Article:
Hindsight Parenting: The Great Balancing Act of Relationships
Positive reinforcement means longer living relationships
Some believe that the relationships you have with your children are the only “required” relationships, in that one must keep working on them for the rest of their lives. They are the only ones we’re not allowed to give up on. Some believe that parenting is a constant try and re-try. Some believe that a good parent is constantly evolving so that the connections we have with our sons and daughters remain strong.
I disagree. Not with the sentiment that as a parent we must work and work each day at the relationships that we have with our children. Not even with the idea that we shouldn’t give up on or break up (so to speak) with our children. Hindsight has taught me that our connections with them must remain the most important things that we hold on to as parents. As a parent, I do believe these things to be true.
What I don’t believe is the statement that your children are the ONLY relationships that one isn’t allowed to let go. I believe that marriage, one’s relationship with your child’s parent, also needs to be a priority and should be a relationship that we not only nurture, but hold on to, cherish, and work on, work on, work on. Now of course that isn’t to say that there aren’t toxic relationships; abusive, detrimental or one-sided that must be let go of immediately. But the OTHER kind of marriage; the-leave-the-toilet-seat-up-beer-cans-in-the-living-room-sticky-jelly-on-the-cutting-board-stop-yelling-at-me-did-you-just-flirt-with-that-waitress?-can-we-do-something-besides-watch-tv kind of marriage must not be given up on. I believe that like the relationship you have with your children, a marriage should be a perseverance for the long haul.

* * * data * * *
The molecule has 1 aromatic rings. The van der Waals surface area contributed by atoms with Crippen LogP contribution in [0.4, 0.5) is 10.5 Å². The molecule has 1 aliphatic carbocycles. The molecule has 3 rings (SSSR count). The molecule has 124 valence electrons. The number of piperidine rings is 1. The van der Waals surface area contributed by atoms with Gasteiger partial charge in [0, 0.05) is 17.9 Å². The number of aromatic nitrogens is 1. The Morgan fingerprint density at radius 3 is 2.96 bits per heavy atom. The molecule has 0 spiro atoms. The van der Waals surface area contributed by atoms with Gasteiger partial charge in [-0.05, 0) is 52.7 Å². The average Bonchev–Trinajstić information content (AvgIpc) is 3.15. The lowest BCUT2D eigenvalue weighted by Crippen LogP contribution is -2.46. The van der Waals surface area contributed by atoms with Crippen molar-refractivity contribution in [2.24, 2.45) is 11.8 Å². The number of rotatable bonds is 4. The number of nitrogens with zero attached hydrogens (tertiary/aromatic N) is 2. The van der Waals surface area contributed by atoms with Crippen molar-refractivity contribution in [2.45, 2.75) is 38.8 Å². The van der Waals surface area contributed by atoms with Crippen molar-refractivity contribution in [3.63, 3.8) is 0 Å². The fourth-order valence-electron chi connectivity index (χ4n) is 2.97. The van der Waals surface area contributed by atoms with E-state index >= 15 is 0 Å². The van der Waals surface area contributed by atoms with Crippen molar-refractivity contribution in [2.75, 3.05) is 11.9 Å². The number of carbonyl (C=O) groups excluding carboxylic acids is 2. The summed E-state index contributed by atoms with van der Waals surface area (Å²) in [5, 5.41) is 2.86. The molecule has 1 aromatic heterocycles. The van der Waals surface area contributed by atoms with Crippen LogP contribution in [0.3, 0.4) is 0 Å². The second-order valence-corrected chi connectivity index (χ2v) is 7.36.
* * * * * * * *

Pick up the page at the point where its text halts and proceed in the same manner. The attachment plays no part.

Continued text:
I believe that married couples are reflections of each other. A wife who respects her husband will receive respect back. A husband who puts his wife’s needs before his will have a wife do the same. A wife who shows interest in her husband’s interests will have a husband willing to show interests in hers. A husband who treats his wife as an equal partner in all things will have a wife that considers her husband equally as equal. Hindsight has also taught me that the way that a husband and wife reflect one another will also be reflected back in the way their children treat others. Watching their mommy and daddy be kind and courteous, empathetic and thoughtful will show up in the relationships their children will develop. Watching mommy and daddy argue and fight, throw sarcasm and snide remarks out into the universe will be reflected in the way that our children treat others as well. I believe that we are reflections of one another, and for this reason alone, we must strive to keep our marriages alive and well if at all possible if only for our children’s sake. (Please don’t mistake this as a “we stay together for the children” essay. No, this essay is about the standards we hold for ourselves and how hard we are willing to work at keeping close to us the important humans in our lives.)